The Federal Reserve cares about what people think inflation will be in the future, and they are typically monitoring future expected inflation by various measures. A recent report by the Federal Reserve Bank of New York shows that inflation expectations over the next year based on the Survey of Consumer Expectations are on the rise, reaching 2.83%. This one-year measure is higher than they have been in about a year (see 2016 version of same report when they suddenly fell to 2.5% from 2.8%). While expectations based on this survey are up, the all time low measure was 2.5% in 2016, and the current value is down from levels when the survey first began in 2013.
In comparison, one-year inflation expectations, in the Atlanta Fed’s firm-level survey-based measure are remarkably stable just at or below 2%, and the Cleveland Fed’s model of ten-year inflation expectations have recently just risen above 2% per year for the first time in many years.
One other measure of expected inflation compares the difference between returns on 10-year Treasury bonds and 10-year inflation-protected Treasuries (or TIPS). This measure–called the 10-year breakeven rate–has recently risen to 2.12%, the highest level since 2014. It suggests investors expect the U.S. inflation rate to be running at annualized 2.12% on average within a decade, slightly above the Fed’s 2% target.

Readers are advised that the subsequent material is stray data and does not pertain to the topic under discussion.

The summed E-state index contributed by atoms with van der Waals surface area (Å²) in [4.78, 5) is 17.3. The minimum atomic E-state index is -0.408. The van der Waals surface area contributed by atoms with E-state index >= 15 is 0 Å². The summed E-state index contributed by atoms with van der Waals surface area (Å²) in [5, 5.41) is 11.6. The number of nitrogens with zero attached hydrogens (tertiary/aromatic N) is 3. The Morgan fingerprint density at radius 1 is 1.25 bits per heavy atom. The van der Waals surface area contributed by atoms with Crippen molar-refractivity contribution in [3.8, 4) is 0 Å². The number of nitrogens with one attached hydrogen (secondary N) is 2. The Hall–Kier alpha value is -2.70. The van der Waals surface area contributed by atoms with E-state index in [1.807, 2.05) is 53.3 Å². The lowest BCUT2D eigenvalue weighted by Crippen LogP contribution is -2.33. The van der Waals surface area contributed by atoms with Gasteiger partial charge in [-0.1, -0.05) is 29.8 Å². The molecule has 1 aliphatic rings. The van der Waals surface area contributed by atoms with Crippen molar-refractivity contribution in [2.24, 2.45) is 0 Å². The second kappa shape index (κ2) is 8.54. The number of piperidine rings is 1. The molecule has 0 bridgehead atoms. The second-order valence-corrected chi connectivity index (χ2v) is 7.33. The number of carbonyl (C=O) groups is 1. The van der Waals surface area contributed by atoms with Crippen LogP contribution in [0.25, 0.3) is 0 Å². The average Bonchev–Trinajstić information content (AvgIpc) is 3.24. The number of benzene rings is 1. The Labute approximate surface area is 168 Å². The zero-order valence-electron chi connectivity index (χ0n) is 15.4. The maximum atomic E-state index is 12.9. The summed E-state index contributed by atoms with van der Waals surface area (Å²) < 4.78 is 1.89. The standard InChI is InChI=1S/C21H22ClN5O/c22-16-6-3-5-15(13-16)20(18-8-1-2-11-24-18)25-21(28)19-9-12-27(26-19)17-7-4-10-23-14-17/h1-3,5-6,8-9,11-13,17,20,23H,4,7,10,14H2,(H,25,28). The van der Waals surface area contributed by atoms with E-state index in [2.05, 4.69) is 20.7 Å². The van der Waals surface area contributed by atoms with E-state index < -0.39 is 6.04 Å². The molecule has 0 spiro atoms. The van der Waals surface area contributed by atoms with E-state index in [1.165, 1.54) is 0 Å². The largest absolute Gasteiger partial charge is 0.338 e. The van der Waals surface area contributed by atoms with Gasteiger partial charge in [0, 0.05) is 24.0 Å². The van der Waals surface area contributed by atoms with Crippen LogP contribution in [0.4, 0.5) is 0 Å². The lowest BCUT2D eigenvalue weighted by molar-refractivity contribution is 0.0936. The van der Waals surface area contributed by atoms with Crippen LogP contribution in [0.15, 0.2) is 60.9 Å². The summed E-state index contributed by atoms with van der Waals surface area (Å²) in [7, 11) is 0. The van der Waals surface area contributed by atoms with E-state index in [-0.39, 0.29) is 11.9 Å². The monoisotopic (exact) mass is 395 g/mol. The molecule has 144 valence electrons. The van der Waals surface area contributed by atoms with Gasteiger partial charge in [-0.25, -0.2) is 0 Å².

The Federal Reserve itself offers a consensus forecast based on measures put forth by the individual central banks. Looking at the graph above, you might notice that today’s inflation measures are below 2%, but they expect them to rise to about 2% in the next couple of years.
Recent measures of actual inflation for headline inflation touched above 2% for two months in 2017, the first time this occurred since April 2012. We have tended to now undershoot the Fed’s target for medium term inflation for the better part of six years. There are many measures of inflation, and survey-based measures do give some insight on how these expectations are formed and used.
Fed research from St. Louis, suggests these inflation expectations are not all that accurate. Furthermore, the San Francisco Fed finds that market-based measures do not appear to offer much information about future inflation as one might expect. However, it should be noted that people probably make plans on their investments, and wage setting based on what they expect inflation to be. With that being said, it appears as though the Fed’s inflation expectations play a role in their future policy, as noted by former Fed Chair Ben Bernanke (if you are going to read one thing here, make it the Bernanke article).
Issues you might want to address:
- Why do you think consumer expectations of inflation are so out of line with other measures of inflation expectations? Is there a secret plan by the Fed to manipulate inflation measures? Many people think so, but there might be a simpler reason. One can think of how inflation expectations are very slow moving, and therefore it is difficult to move expected inflation from its level.
- How do you compare market and survey-based measures of expected inflation? Which ones have historically been more accurate if they have been accurate at all? What other information that is available in survey-based measures gives us any insight about how people plan for inflation in the future?
- How do you think the Fed “thinks” about inflation expectations? Note that Janet Yellen and now Jerome Powell have mentioned that they believe inflation will meet it’s medium-term target of 2%, given market and survey based measures of expectations simply do not align with that.
- Please feel free to address any other pertinent questions that are not specifically mentioned here, and feel free to bring in outside sources for help.